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Steven Spielberg Concerned Antisemitism Is ‘No Longer Lurking but Standing Proud’

The legendary director is concerned about the rise of hatred in America, though he added that "I think essentially at our core, there is goodness and there is empathy.”

BERLIN, GERMANY - FEBRUARY 21: Steven Spielberg attends the "The Fabelmans" (Die Fabelmans) & Honorary Golden Bear And Homage For Steven Spielberg press conference during the 73rd Berlinale International Film Festival Berlin at Grand Hyatt Hotel on February 21, 2023 in Berlin, Germany. (Photo by Andreas Rentz/Getty Images)

Steven Spielberg

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When Steven Spielberg set out to make “The Fabelmans,” the personal nature of the film ensured that he would have to address topics that he has largely steered clear of throughout his 50-year career. One of those topics was antisemitism in America, as the film features several scenes of Sammy Fabelman being bullied when he moves to new schools where he is the only Jewish student.

Spielberg’s films have addressed oppression faced by the Jewish community, most notably in “Schindler’s List,” but he has avoided portraying his personal experiences with it. While he has previously said that antisemitism “isn’t any kind of governing force in my life,” the director has concerns about the recent wave of hateful behavior toward the Jewish community from American celebrities, athletes, and politicians.

Appearing on “The Late Show with Steven Colbert,” Spielberg spoke out about what he sees as an unprecedented surge in antisemitism that has infiltrated American culture in recent years.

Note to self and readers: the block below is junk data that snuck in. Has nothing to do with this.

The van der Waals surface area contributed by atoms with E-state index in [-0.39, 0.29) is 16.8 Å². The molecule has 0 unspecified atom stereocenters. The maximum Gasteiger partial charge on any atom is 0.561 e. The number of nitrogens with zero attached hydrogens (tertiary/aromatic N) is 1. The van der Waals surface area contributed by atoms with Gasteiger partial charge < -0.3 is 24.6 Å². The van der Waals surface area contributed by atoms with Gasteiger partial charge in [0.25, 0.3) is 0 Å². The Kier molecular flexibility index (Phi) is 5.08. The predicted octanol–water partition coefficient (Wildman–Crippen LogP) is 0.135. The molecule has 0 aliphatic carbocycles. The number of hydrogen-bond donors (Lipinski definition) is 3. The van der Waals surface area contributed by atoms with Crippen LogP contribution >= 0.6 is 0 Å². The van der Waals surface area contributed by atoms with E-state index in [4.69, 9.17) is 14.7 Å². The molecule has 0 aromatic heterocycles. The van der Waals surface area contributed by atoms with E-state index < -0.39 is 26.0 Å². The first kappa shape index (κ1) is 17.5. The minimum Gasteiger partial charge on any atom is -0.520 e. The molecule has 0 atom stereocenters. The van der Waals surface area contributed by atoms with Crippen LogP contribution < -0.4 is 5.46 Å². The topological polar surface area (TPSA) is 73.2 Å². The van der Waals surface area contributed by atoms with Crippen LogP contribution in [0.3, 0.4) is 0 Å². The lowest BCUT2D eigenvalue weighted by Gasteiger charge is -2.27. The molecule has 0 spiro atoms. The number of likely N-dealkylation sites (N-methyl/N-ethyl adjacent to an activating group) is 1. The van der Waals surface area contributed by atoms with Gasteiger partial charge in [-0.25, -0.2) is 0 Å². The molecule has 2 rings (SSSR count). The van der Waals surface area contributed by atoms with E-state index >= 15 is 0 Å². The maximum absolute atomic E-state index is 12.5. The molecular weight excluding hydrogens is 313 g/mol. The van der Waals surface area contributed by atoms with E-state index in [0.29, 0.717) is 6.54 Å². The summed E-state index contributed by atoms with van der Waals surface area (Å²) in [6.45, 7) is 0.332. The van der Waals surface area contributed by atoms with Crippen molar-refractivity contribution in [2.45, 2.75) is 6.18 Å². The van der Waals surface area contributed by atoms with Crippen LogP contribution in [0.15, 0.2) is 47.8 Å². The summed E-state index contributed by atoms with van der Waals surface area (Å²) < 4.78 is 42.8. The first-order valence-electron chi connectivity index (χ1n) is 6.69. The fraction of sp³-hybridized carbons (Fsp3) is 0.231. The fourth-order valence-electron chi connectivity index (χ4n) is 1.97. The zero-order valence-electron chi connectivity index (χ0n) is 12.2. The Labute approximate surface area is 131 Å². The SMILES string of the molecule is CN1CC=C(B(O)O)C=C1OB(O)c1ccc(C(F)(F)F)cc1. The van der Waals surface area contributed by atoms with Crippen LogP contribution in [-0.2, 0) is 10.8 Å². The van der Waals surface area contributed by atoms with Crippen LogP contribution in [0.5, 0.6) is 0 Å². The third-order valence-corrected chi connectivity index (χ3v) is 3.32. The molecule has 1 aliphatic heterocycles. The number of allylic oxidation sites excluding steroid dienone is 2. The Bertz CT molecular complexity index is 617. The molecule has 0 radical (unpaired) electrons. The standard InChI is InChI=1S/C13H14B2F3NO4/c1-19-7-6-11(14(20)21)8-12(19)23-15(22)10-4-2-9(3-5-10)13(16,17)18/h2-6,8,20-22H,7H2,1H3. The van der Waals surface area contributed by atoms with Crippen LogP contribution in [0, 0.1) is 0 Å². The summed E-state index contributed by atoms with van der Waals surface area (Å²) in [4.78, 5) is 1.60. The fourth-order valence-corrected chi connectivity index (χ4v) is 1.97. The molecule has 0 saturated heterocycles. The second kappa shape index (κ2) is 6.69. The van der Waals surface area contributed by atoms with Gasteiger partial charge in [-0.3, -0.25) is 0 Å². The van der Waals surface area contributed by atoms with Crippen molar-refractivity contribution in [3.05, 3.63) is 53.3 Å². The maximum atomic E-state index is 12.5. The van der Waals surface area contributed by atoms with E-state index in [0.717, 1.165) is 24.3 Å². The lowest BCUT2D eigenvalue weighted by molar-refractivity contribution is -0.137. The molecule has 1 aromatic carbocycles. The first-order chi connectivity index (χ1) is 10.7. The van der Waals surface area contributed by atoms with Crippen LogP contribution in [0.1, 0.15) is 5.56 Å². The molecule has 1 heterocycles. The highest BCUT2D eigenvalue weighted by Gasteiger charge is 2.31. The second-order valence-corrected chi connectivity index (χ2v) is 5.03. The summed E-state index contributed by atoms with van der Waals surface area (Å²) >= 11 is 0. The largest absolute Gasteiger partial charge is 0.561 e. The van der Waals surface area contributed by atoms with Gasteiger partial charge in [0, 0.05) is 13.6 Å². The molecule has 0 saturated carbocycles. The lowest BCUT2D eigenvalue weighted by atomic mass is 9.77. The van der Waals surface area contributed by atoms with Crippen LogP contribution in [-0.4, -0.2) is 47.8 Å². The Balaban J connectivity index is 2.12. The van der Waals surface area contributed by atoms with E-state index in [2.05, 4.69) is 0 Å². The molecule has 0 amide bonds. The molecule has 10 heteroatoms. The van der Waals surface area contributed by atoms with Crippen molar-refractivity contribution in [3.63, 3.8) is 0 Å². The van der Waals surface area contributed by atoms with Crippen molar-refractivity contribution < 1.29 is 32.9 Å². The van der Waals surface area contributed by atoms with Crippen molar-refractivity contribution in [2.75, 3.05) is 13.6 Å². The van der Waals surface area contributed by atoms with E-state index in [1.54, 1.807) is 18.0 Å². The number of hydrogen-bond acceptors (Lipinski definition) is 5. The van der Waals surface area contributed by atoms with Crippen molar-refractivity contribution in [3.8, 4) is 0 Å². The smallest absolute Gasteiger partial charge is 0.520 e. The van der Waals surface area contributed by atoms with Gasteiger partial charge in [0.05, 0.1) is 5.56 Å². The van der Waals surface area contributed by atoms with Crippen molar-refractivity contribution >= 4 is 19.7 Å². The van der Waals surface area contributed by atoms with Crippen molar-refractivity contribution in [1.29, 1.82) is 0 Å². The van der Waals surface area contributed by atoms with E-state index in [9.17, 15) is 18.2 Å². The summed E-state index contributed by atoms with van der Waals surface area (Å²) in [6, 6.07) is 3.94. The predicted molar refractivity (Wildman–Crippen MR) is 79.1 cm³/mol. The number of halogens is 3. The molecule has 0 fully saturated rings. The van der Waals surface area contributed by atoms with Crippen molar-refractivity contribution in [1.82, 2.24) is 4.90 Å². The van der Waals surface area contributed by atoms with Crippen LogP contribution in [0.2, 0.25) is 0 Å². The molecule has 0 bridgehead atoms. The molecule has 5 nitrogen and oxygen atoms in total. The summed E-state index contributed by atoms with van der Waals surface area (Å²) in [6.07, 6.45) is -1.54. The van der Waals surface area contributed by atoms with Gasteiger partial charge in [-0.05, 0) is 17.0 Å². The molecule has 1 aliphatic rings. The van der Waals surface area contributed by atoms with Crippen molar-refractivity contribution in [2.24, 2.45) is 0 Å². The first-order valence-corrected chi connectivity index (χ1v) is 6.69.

“I find it very, very surprising,” Spielberg said. “Antisemitism has always been there, it’s either been just around the corner and slightly out of sight but always lurking, or it has been much more overt like in Germany in the ’30s. But not since Germany in the ’30s have I witnessed antisemitism no longer lurking, but standing proud with hands on hips like Hitler and Mussolini, kind of daring us to defy it. I’ve never experienced this in my entire life, especially in this country.”

He continued: “Somehow, the marginalizing of people that aren’t part of some kind of a majority race is something that has been creeping up on us for years and years and years… Hate became a kind of membership to a club that has gotten more members than I ever thought was possible in America.”

But of course, the famously optimistic director was never going to end his diatribe on a down note. He went on to explain why he thinks humanity is capable of overcoming this current wave of anti-semitism

“To quote Anne Frank, I think she’s right when she said that most people are good,” Spielberg said. “And I think essentially at our core, there is goodness and there is empathy.”

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